She often links to interesting articles about writing and publishing on her twitter and facebook. That is where I get a lot of my “This week in publishing” links.

Today she linked to “How Self Published Books are Made Start to Finish“.

The first thing I notice is a list of “things you should have” and one entry:

  • Money to invest in said book. I wouldn’t start this without $1,500 in the bank marked ‘I can lose this’

Who can afford to just mark $1,500 dollars as “I can lose this”?

Okay, I understand her reasoning. There are editors, book cover designers, marketing, print books, advertising… Ya, there are a LOT of things that go into writing, publishing, and selling your books. Even if you go with a simple cover design that you put together you probably need to buy a licenses for the art work, unless you have some art skills.

But… $1500?

I’ve got 8 books out now. I’ve spent a total of $400. All of that went to editing one book, “Osiren’s Tears“. Granted, I wasn’t completely satisfied with the the editing. It seemed rushed, and I know someone who could have done a better job for a little more money, but he wasn’t available then.

Editing is worth the investment. Some day, I hope, I will make enough to have everything I have already put up re-edited, and then re-published as a new, better edition. But I’m on a budget, and my budget does not include $1500 to blow.

The nice thing about going indie in ANY industry (movies, music, writing, theater, art…) is that you can invest what you have. You can outsource, barter, scrimp, save, and adjust.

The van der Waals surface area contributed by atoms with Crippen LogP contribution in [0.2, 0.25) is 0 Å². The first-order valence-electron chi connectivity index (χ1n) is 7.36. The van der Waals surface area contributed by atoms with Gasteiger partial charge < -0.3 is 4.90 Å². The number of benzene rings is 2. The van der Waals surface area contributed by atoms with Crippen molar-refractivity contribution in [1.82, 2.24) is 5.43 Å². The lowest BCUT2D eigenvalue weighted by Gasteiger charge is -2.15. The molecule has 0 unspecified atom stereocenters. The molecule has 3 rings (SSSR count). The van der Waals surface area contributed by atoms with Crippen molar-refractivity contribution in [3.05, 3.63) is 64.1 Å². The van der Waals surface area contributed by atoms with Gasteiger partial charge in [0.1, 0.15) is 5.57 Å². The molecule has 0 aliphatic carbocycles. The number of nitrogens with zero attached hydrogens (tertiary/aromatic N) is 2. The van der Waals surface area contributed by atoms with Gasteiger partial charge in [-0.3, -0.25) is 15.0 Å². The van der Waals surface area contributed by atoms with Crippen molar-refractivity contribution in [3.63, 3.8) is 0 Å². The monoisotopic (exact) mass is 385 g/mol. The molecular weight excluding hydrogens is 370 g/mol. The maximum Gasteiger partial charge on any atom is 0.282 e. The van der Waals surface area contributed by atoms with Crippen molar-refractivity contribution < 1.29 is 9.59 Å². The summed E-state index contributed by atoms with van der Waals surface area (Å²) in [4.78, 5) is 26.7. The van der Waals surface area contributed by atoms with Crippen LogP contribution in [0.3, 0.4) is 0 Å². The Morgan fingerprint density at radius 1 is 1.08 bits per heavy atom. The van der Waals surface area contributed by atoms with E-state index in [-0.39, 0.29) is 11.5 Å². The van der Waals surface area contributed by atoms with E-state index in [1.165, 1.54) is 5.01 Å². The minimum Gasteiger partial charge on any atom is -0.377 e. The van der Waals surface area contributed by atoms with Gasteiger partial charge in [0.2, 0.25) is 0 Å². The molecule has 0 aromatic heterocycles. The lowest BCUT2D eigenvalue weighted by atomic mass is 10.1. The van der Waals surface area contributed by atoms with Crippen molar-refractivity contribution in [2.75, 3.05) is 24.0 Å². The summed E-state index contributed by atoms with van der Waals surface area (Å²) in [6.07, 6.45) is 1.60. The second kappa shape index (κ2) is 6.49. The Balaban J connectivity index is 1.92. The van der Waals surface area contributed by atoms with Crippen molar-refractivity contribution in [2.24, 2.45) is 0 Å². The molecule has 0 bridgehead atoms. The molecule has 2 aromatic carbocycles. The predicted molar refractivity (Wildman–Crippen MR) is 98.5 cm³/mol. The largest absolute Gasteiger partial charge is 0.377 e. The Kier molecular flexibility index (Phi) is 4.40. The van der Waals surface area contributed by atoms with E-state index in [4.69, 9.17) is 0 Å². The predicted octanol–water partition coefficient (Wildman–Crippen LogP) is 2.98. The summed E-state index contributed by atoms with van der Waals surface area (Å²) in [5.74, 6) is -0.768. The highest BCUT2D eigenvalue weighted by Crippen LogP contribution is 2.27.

Here is what you really must have for self-publishing:

  • An idea
  • Time
  • Patience
  • Persistence
  • A plan
  • A finished manuscript
  • The ability to take criticism
  • An edit
  • A cover
  • More patience
  • The willingness to ask questions.

Only two of those things might cost you some actual hard earned money, and there are ways to get around that too. Got a friend who is an artist? Suggest a trade. You’ll do something for them (babysit, cook, clean, wash their car) if they design a cover for you. Got a group of friends that like to read? Will they be your beta readers and give you some good feedback on cleaning up your prose? Writers workshops are free, and often help a lot.

Another wonderful part about indie industry is that there are a lot of people doing the same thing, and willing to help out in many ways. Don’t be afraid to ask questions, ask for help, look for tutorials on youtube, read a how to book, and ASK QUESTIONS!

Now, granted, just throwing your book up on amazon will not bring a lot of sales to you. That’s where marketing, and word of mouth comes in. But if your book is good, interesting, and well written, and you put yourself out there where people will see you, then you have a good chance of getting some readers.

Then the trick is to start the whole process over again. The more you publish, the more noticeable you will be. This is true even for really bad writing. There are some terrible books out there with awful covers, and horrible grammar. But they keep producing, and there are people who read their stuff. Go figure.

Point being… you can produce a book for the low cost of ZERO dollars. Doesn’t mean it will be good, or sell, but you can do it. 

And if it is good, or just pretty good, and you get some sales, then maybe you can start saving up for that $1500, and a proper release of a bigger project later.